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I wondered at high school whether the Jamaican Americans who made our track team so popular would bear the acceleration gene from their tiny country. I raced with Kenyans in college and wondered if stamina genes might have migrated from East Africa with them. Around the same time, I started to note that a group on my team might consist of five people running next to each other, step by step, day by day, and…
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I wondered at high school whether the Jamaican Americans who made our track team so popular would bear the acceleration gene from their tiny country. I raced with Kenyans in college and wondered if stamina genes might have migrated from East Africa with them. Around the same time, I started to note that a group on my team might consist of five people running next to each other, step by step, day by day, and still turn out to be five totally separate athletes. Are athletes like Usain Bolt, Michael Phelps, and Serena Williams genetics freaks dominating naturally their respective sports? Are they simply ordinary humans who, by sheer willpower and rigorous training, have conquered their biological limits? The reality is much more complex than a simplistic dichotomy between nature and traning. Scientists have gradually started to explore that the relationship between genetic endowments and the learning climate of a athlete influences performances. Slowly, sports researchers entered the age of modern genetic science. Sports Illustrated senior writer David Epstein addresses the great nature versus nurture discussion in this informative analysis of athletic achievement and explores how far science has come to answer this question. He explores the so-called 10,000-hour rule and figure out if the best path to physical success is to train rigorously and regularly starting very young. Epstein dissipates some of our assumptions of how elite athletes excel. He explains that some of the abilities we believe to be innate, such as a baseball batter’s bullet-fast reactions, are not, and that certain characteristics we think are purely voluntary, such as the ability of an individual to practice, may also have essential genetic components. Epstein challenges us to question the very essence of athletism.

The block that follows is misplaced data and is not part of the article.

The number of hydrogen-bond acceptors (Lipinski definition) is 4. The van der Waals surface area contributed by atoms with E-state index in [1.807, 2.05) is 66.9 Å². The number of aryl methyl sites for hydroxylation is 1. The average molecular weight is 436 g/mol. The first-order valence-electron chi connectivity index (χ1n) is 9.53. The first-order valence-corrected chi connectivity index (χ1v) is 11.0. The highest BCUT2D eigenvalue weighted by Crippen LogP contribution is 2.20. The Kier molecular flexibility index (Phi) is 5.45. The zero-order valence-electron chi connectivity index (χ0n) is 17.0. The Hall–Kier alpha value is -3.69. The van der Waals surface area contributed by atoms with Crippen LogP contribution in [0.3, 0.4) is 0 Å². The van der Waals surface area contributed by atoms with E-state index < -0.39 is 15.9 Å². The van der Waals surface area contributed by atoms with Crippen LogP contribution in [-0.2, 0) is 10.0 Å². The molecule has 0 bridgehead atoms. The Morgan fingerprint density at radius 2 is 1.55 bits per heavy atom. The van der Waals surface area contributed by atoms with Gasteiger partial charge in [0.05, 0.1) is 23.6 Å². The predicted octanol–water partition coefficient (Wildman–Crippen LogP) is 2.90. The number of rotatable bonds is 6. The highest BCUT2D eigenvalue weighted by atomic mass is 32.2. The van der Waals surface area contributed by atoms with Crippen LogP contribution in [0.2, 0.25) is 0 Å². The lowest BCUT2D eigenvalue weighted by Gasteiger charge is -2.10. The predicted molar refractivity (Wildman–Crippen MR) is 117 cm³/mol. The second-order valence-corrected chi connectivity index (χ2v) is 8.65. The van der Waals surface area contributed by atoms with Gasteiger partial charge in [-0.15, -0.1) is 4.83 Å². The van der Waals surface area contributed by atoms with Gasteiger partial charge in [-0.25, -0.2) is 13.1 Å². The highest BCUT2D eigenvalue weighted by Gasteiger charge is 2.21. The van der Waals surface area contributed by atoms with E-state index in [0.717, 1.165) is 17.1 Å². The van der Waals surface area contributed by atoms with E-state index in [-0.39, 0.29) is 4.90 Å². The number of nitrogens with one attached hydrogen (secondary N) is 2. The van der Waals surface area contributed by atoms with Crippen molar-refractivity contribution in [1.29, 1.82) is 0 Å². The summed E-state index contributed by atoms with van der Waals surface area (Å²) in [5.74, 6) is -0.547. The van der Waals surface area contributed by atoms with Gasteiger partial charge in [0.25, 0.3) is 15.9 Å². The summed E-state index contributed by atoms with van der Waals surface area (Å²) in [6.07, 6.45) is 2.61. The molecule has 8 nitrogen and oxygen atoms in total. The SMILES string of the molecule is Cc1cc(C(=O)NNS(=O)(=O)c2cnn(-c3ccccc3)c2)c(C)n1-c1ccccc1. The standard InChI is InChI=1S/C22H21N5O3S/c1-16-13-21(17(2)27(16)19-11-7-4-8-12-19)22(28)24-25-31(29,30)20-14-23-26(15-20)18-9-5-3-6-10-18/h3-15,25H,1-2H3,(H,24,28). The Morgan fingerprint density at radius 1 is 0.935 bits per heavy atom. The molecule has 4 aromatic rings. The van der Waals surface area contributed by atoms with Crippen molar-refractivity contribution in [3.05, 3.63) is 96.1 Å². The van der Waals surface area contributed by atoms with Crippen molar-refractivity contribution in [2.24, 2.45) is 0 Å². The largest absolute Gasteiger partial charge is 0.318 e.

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I wondered at high school whether the Jamaican Americans who made our track team so popular would bear the acceleration gene from their tiny country. I raced with Kenyans in college and wondered if stamina genes might have migrated from East Africa with them. Around the same time, I started to note that a group on my team might consist of five people running next to each other, step by step, day by day, and still turn out to be five totally separate athletes. Are athletes like Usain Bolt, Michael Phelps, and Serena Williams genetics freaks dominating naturally their respective sports? Are they simply ordinary humans who, by sheer willpower and rigorous training, have conquered their biological limits? The reality is much more complex than a simplistic dichotomy between nature and traning. Scientists have gradually started to explore that the relationship between genetic endowments and the learning climate of a athlete influences performances. Slowly, sports researchers entered the age of modern genetic science. Sports Illustrated senior writer David Epstein addresses the great nature versus nurture discussion in this informative analysis of athletic achievement and explores how far science has come to answer this question. He explores the so-called 10,000-hour rule and figure out if the best path to physical success is to train rigorously and regularly starting very young. Epstein dissipates some of our assumptions of how elite athletes excel. He explains that some of the abilities we believe to be innate, such as a baseball batter’s bullet-fast reactions, are not, and that certain characteristics we think are purely voluntary, such as the ability of an individual to practice, may also have essential genetic components. Epstein challenges us to question the very essence of athletism.

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